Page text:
Bangor Auditorium still a fan favorite

For many Eastern Mainers, it's not February without a pilgrimage to the Bangor Auditorium for tournament action. Despite the deteriorating condition of the 1955 structure, most fans concur that it is the best place to watch basketball in the state. The City of Bangor has been trying for years to decide how and when to replace the arena and at what cost. Photo taken Saturday, Feb. 13, 2010. BANGOR DAILY NEWS PHOTO BY BRIDGET BROWN
BDN
For many Eastern Mainers, it's not February without a pilgrimage to the Bangor Auditorium for tournament action. Despite the deteriorating condition of the 1955 structure, most fans concur that it is the best place to watch basketball in the state. The City of Bangor has been trying for years to decide how and when to replace the arena and at what cost. Photo taken Saturday, Feb. 13, 2010. BANGOR DAILY NEWS PHOTO BY BRIDGET BROWN
Posted Feb. 13, 2010, at 5:59 p.m.
A woman looks at a program below a tangle of cords and wires, some held together with duck tape, on the floor of the Bangor Auditorium on Saturday afternoon, Feb. 13, 2010 during a Class B quarterfinal game. Despite the deteriorating condition of the 1955 structure, most fans concur that it is the best place to watch basketball in the state. The City of Bangor has been trying for years to decide how and when to replace the arena and at what cost. (Bangor Daily News/Bridget Brown)
BDN
A woman looks at a program below a tangle of cords and wires, some held together with duck tape, on the floor of the Bangor Auditorium on Saturday afternoon, Feb. 13, 2010 during a Class B quarterfinal game. Despite the deteriorating condition of the 1955 structure, most fans concur that it is the best place to watch basketball in the state. The City of Bangor has been trying for years to decide how and when to replace the arena and at what cost. (Bangor Daily News/Bridget Brown)
Basketball fans stream into the Bangor Auditorium on Saturday afternoon, Feb. 13, 2010 for the Class B quarterfinal games. Despite the deteriorating condition of the 1955 structure, most fans concur that it is the best place to watch basketball in the state. The City of Bangor has been trying for years to decide how and when to replace the arena and at what cost. BANGOR DAILY NEWS PHOTO BY BRIDGET BROWN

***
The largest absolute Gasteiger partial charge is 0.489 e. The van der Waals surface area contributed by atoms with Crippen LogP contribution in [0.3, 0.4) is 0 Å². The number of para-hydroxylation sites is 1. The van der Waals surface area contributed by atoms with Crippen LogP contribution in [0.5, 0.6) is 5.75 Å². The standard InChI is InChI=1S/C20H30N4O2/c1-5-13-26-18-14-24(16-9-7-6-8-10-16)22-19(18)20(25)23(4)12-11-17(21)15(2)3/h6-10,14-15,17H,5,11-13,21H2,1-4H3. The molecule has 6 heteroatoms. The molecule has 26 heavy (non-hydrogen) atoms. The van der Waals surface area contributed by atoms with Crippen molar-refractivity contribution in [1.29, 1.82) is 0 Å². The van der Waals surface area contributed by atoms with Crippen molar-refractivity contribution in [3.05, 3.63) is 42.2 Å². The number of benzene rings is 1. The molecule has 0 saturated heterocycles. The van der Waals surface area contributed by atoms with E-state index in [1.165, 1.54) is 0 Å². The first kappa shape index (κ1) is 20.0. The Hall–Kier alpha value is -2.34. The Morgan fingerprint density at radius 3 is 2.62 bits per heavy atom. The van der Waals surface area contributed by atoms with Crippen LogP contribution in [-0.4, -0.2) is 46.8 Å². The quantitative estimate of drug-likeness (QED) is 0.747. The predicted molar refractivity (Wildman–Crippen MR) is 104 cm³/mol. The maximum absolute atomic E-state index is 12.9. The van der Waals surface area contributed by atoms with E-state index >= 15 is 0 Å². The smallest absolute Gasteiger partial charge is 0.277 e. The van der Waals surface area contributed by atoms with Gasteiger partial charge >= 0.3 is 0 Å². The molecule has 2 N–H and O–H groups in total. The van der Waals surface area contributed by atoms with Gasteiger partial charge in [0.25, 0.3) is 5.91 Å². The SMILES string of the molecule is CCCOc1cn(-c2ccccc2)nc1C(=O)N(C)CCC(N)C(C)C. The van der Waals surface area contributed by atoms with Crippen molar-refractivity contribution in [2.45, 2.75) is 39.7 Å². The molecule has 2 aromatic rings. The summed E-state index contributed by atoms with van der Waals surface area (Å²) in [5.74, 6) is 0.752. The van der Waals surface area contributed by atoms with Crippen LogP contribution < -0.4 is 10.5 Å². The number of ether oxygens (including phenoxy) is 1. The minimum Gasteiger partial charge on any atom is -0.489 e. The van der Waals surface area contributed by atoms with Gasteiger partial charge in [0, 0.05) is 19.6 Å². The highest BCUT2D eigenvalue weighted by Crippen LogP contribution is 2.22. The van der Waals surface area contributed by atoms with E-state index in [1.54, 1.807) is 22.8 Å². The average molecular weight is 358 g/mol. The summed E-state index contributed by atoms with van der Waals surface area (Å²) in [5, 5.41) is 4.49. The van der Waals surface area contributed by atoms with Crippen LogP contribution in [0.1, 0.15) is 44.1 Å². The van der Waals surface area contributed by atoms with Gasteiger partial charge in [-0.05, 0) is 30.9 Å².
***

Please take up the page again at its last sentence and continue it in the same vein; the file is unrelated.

BDN
Basketball fans stream into the Bangor Auditorium on Saturday afternoon, Feb. 13, 2010 for the Class B quarterfinal games. Despite the deteriorating condition of the 1955 structure, most fans concur that it is the best place to watch basketball in the state. The City of Bangor has been trying for years to decide how and when to replace the arena and at what cost. BANGOR DAILY NEWS PHOTO BY BRIDGET BROWN
Basketball fans stream into the floor level of the Bangor Auditorium on Saturday afternoon, Feb. 13, 2010 for the Class B quarterfinal games. Despite the deteriorating condition of the 1955 structure, most fans concur that it is the best place to watch basketball in the state. The City of Bangor has been trying for years to decide how and when to replace the arena and at what cost. BANGOR DAILY NEWS PHOTO BY BRIDGET BROWN
BDN
Basketball fans stream into the floor level of the Bangor Auditorium on Saturday afternoon, Feb. 13, 2010 for the Class B quarterfinal games. Despite the deteriorating condition of the 1955 structure, most fans concur that it is the best place to watch basketball in the state. The City of Bangor has been trying for years to decide how and when to replace the arena and at what cost. BANGOR DAILY NEWS PHOTO BY BRIDGET BROWN

BANGOR, Maine — The old Bangor Auditorium may be outdated, too small, run down and poorly designed, but for basketball fans, it’s simply the best.

That was the consensus among fans and officials interviewed Saturday on the second day of the Eastern Maine Class B, C and D high school basketball tournament.